Researchers at the University of Wisconsin–Madison have developed a technique that makes it possible to watch gene-editing processes in real time — which could help them understanding why editing attempts succeed or fail.
The team, which received a $1.8 million grant from the National Institutes of Health (NIH), is now working to develop gene-editing techniques for specific diseases, including cystic fibrosis (CF).
“Ultimately, the knowledge we gain from this project has the potential to set the foundation for new preclinical platforms in precision medicine,” Krishanu Saha, PhD, an assistant professor of biomedical engineering and the principal investigator on the project, said in a press release.
A tool called CRISPR-Cas9 allows researchers to cut and paste bits of DNA in a precise manner, but the method is not foolproof. When it fails, there is no way of knowing why. Researchers working on gene-editing therapies for diseases such as CF are often concerned about off-target effects, such as CRISPR-Cas9 unintentionally editing another part of the genome, potentially introducing a disease.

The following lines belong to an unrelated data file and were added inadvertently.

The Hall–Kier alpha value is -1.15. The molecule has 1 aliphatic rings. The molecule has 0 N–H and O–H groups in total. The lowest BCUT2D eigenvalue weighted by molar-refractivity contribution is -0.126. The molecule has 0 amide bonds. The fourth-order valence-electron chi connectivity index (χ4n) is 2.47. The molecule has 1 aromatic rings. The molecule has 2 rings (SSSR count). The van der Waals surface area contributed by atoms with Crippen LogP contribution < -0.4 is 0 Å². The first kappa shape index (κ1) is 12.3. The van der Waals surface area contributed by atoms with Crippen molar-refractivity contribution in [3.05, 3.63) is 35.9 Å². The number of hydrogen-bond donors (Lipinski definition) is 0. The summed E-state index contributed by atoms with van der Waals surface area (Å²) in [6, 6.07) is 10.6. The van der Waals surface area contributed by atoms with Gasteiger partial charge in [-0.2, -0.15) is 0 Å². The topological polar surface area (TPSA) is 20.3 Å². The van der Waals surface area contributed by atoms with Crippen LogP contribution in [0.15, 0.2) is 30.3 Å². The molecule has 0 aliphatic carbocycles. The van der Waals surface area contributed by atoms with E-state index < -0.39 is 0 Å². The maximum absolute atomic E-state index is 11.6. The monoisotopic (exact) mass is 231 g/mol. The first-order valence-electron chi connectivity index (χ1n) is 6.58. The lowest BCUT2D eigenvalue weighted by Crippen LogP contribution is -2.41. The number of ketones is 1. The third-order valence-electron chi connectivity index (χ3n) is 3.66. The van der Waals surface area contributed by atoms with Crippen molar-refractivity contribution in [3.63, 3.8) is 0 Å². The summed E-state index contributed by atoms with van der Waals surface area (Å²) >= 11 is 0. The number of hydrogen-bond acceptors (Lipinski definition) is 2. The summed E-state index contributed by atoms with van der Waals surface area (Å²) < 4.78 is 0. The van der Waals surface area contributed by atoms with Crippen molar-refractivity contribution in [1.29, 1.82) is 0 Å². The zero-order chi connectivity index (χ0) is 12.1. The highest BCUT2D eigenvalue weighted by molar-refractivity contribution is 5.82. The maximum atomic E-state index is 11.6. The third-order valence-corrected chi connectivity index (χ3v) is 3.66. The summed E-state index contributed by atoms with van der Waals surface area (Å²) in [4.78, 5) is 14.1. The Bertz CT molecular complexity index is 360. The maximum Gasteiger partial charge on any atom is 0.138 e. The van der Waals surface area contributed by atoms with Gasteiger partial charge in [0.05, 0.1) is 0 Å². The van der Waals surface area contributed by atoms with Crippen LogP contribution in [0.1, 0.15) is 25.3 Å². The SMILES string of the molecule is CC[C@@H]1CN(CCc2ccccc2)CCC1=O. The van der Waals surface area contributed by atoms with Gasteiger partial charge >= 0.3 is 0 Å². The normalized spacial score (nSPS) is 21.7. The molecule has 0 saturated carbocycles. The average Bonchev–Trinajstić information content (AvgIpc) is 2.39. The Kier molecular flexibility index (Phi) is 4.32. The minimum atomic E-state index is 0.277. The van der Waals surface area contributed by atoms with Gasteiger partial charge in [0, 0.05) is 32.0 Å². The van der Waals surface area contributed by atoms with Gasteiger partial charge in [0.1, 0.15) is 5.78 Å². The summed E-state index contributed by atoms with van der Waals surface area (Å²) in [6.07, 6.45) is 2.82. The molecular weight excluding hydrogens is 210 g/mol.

“There’s been a gap in understanding how several components of CRISPR-Cas9 achieve gene modification in human cells,” Saha said. “Until we understand why some strategies fail and why some succeed, the use of genome surgery tools will be limited.”
Saha’s team developed a way to label different parts of cells and CRISPR-Cas9 in such a way that researchers can observe changes that occur while genome editing happens in real-time.
Researchers plan to use the technique to monitor CRISPR-Cas9 as it works on cells in Petri dishes.
“This project is different from the status quo,” Saha said. “Systematically changing multiple components of CRISPR-Cas9 at a time to test in patient-derived cells will lead to greater understanding of the biological processes important for genome surgery.”
The work is supported by a relatively new type of NIH grant, called the Maximizing Investigators’ Research Award. The goal of the award program is to increase scientific productivity and innovation by providing researchers with greater financial stability and flexibility.